Reliability and Necessity of Computerized Tomography in Distal Tibial Physeal Injuries

Department of Orthopedics, Alfred I. duPont Hospital for Children, Nemours Children's Clinic, Wilmington, DE 19899, USA.
Journal of pediatric orthopedics (Impact Factor: 1.47). 10/2011; 31(7):745-50. DOI: 10.1097/BPO.0b013e31822d385f
Source: PubMed


Complex distal tibial physeal fractures can be difficult to characterize on plain radiographs. The role of computed tomography (CT) scans in the evaluation and treatment decision of these injuries is unclear. We aimed to determine whether or not the addition of CT would improve the reliability of fracture classification and treatment decision.
Five independent observers evaluated 50 distal tibial physeal fractures on 2 separate occasions for Salter Harris (SH) classification and treatment decision (surgical/nonsurgical) using plain radiographs (round 1) and combination of radiographs and CT (round 2). During round 1, observers were asked if they would order a CT, and during round 2, they were asked if the CT was useful. These rounds were repeated at 2 to 4 weeks to assess intraobserver reliability. Statistical analyses were performed to assess inter and intraobserver reliability using Kappa coefficient (κ).
Intraobserver reliability for SH classification showed substantial agreement, κ=0.76 and κ=0.80, respectively, during round 1 and 2. Interobserver agreement on the SH class was lower during round 1 and 2 (κ=0.67 and κ=0.57, respectively). There also was almost perfect intraobserver and interobserver agreement in the measurement of displacement at the fracture site during both rounds 1 and 2. Intraobserver reliability for treatment decision was substantial, κ=0.74 and κ=0.80, respectively, during round 1 and 2. However, interobserver agreement for treatment decision was moderate (κ=0.48) and fair (κ=0.36), respectively, during round 1 and 2. Surgeons indicated that they would like to order CT scans for 66% of the time in round 1, but the interobserver agreement as to who would best benefit from the CT was only fair (κ=-0.23). The main purpose of ordering the CT was to delineate fracture anatomy (55% of the time) and the observers felt CT would add to their treatment decision only 26% of the time. During round 2, 75% of time surgeons felt that CT scan was useful. CT was thought to be most useful in guiding screw placement (56% of the time) and not as useful (28% of time) for treatment decision making.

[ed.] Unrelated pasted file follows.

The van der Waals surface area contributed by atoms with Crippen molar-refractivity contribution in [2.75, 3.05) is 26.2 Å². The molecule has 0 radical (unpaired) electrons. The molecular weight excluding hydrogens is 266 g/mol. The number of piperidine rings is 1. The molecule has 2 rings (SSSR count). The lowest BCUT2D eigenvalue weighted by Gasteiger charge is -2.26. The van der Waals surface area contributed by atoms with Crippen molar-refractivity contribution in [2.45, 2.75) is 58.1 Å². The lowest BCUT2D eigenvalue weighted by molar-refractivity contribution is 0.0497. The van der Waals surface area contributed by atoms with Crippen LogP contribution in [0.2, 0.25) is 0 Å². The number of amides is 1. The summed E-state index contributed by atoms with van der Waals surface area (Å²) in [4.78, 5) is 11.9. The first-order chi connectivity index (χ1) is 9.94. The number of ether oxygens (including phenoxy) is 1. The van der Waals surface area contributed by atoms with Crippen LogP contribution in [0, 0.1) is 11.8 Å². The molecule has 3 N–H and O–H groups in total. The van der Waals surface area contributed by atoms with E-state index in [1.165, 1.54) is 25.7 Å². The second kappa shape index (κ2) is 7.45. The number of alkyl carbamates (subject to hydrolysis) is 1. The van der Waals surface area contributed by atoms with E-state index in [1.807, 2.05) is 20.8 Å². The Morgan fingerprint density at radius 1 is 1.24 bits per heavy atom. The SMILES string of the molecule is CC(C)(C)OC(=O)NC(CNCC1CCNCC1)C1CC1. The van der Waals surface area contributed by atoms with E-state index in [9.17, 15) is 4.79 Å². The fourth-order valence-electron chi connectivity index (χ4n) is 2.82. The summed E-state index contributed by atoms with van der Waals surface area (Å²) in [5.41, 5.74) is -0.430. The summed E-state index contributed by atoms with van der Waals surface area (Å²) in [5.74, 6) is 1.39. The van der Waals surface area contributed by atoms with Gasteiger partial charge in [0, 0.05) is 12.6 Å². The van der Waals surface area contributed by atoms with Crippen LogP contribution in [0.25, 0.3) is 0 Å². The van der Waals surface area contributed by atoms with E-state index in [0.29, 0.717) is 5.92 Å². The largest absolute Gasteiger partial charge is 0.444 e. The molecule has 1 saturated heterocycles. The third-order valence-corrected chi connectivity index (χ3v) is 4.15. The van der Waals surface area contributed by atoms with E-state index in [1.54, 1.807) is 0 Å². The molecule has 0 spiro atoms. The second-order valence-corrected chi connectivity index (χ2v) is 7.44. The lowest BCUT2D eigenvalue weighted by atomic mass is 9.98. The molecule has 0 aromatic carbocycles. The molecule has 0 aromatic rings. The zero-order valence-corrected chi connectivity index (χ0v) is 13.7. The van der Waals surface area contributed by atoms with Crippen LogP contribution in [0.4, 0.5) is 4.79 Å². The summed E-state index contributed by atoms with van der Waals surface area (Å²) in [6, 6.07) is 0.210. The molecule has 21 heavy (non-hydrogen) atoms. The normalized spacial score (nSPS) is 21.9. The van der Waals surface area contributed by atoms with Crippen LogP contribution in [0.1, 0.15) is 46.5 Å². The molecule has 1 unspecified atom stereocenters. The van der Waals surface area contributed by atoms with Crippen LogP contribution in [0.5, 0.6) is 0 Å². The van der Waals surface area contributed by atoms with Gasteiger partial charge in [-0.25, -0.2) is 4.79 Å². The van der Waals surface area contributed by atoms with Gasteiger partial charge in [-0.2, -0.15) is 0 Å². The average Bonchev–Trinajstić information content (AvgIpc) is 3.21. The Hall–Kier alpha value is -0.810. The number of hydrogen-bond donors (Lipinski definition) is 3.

Addition of CT in complex distal tibial physeal fractures did not increase interobserver reliability to classify the fracture or the treatment decision. Surgeons reported that the CT was most useful to plan screw placement and changed their treatment decision in about a fifth of the cases.

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    ABSTRACT: Purpose: Computed tomography (CT) plays an important role in trauma diagnosis in children, especially for complex fractures. The aim of this study was to examine the diagnostic value of ultra-low-dose-CT (ULD-CT) with an effective dose equal to that of radiographs in an experimental study and to compare its results with those of radiographs. Materials and methods: Limb bones of dead young pigs served as a model for pediatric bones. A total of 51 fractured and non-fractured bones were examined with a 64 multislice-CT with a standard dose protocol as gold standard, with two ultra-low-dose-protocols, and with standard radiographs with different exposures. Results: In spite of high background noise the examinations of ULD-CT were not adequate only in 2 of 204 cases. ULD-CT was slightly superior to radiographs in detection of fractures. ULD-CT could significantly better characterize the fractures than radiographs. The overall result of ULD-CT was significantly better than that of radiographs with standard exposure. Conclusion: ULD-CT with the effective dose of radiographs is successfully applicable in pediatric fracture diagnosis, and its overall result is significantly better than that of radiographs.
    RöFo - Fortschritte auf dem Gebiet der R 08/2012; 184(11):1026-33. DOI:10.1055/s-0032-1313060 · 1.40 Impact Factor
  • Journal of pediatric orthopedics 03/2013; 33(2):e18. DOI:10.1097/BPO.0b013e31828098cf · 1.47 Impact Factor

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